My own major problem with the essay, and Humphreys subsequent attempt to explain it, is something that I have noticed more and more in recent times. It is an attempt, consciously or not, to paint a picture of a scientist as somewhat removed from the rest of human society; as some amoral, unethical, faithless "wise man".

I'm a scientist and I would certainly never argue, as Humphreys suggests I might, that "there is no meaning to life" or that "talking about meaning debases science". As a scientist and a human, I also struggle to make the sort of moral, ethical, religious and scientific decisions Humphreys refers to.

At this point, I'm reminded of the controversy surrounding an article by Tony Humphreys (I presume, no relation to Joe) in the Irish Examiner earlier this year in which the author made some controversial comments on autism. As I argued at the time, that author also tried to paint a picture of scientists and engineers as lacking in "heart qualities" and of being somehow, morally, ethically and emotionally different than the rest of society.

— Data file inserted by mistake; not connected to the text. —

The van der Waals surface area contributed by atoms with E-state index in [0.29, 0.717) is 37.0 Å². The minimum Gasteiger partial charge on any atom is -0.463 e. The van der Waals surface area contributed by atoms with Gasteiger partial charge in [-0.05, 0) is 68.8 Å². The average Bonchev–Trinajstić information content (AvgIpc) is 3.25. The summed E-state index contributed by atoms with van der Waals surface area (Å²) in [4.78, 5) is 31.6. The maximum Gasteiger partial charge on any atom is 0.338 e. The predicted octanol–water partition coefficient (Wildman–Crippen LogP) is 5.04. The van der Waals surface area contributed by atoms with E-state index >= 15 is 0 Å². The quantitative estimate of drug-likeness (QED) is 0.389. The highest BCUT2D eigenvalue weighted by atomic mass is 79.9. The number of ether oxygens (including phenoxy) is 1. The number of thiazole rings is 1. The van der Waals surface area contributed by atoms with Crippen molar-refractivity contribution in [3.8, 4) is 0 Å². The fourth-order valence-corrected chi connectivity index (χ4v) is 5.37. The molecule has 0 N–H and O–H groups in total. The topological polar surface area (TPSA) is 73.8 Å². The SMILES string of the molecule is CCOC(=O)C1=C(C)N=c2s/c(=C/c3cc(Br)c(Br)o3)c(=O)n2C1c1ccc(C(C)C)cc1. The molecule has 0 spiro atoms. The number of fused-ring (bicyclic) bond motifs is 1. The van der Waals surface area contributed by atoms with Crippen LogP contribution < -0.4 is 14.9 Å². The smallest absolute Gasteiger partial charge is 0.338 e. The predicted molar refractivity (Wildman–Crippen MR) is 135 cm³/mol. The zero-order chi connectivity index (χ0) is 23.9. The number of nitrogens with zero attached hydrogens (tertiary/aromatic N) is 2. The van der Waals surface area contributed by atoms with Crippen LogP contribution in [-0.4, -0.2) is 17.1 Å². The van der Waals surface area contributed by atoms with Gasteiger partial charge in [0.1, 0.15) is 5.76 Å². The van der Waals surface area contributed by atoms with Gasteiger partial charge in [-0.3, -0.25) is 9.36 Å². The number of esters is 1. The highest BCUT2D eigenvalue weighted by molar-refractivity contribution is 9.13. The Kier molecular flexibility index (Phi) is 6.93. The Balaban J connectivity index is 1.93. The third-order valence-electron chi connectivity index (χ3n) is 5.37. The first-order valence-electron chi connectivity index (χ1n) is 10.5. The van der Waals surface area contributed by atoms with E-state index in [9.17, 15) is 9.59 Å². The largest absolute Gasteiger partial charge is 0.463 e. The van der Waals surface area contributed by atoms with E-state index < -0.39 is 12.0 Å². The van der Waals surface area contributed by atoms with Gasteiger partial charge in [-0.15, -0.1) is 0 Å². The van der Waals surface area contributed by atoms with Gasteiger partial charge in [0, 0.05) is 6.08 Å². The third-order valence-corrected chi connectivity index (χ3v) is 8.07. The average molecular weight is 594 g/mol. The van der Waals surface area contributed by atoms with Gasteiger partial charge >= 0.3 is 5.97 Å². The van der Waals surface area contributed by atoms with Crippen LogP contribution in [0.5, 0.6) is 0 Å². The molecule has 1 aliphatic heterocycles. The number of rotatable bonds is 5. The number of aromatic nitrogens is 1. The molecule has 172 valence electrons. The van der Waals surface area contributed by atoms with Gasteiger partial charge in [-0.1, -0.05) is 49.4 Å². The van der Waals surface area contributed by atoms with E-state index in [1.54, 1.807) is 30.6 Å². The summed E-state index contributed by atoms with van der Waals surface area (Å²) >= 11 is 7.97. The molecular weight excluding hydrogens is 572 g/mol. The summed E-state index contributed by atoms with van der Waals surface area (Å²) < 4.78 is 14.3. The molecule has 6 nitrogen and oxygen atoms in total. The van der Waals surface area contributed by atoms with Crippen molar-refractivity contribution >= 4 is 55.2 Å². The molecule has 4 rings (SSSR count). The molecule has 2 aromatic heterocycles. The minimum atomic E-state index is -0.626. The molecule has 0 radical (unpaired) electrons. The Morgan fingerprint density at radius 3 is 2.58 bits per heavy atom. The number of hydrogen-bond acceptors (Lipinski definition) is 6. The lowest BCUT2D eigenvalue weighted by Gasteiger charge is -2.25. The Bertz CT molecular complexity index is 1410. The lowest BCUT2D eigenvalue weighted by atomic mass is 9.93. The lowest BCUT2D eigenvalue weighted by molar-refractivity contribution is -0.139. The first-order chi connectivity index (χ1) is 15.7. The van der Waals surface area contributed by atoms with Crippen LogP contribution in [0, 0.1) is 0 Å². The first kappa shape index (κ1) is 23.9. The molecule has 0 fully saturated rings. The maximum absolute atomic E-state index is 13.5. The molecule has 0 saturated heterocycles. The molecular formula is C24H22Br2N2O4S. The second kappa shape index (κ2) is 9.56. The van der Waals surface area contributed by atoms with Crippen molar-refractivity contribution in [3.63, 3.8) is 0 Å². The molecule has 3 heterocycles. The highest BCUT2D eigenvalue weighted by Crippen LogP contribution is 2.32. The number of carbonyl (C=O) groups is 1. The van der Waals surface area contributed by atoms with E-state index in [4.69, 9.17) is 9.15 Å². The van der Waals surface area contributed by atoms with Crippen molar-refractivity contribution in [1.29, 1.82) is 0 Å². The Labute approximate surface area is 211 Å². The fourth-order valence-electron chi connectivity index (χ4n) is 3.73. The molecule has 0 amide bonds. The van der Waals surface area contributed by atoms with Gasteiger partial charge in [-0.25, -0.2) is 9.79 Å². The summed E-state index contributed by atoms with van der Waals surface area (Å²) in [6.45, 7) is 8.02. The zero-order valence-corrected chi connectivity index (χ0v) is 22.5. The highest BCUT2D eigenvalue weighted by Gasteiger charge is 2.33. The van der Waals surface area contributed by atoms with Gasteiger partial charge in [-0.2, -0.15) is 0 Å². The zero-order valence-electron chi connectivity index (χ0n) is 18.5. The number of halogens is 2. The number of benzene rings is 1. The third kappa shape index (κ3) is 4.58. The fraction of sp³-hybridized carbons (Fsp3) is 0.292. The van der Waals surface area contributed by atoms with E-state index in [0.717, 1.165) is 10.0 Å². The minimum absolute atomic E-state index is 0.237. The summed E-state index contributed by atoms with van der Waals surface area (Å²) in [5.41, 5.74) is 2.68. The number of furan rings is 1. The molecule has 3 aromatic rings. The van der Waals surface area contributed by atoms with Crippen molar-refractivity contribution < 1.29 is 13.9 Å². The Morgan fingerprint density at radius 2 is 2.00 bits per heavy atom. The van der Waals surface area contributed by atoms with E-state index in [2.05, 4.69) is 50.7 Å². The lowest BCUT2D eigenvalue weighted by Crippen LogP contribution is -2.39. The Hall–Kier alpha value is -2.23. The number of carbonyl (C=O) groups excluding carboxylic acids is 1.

By-the-by, Tony Humphreys' article on autism was offensive and caused offence to a large number of people living with autism and living with people with autism. I'm not trying to equate Joe Humphreys' recent article with it. He has views with which I strongly disagree, but he did not set out to offend anyone and science (and scientists) can argue the toss with the best of them.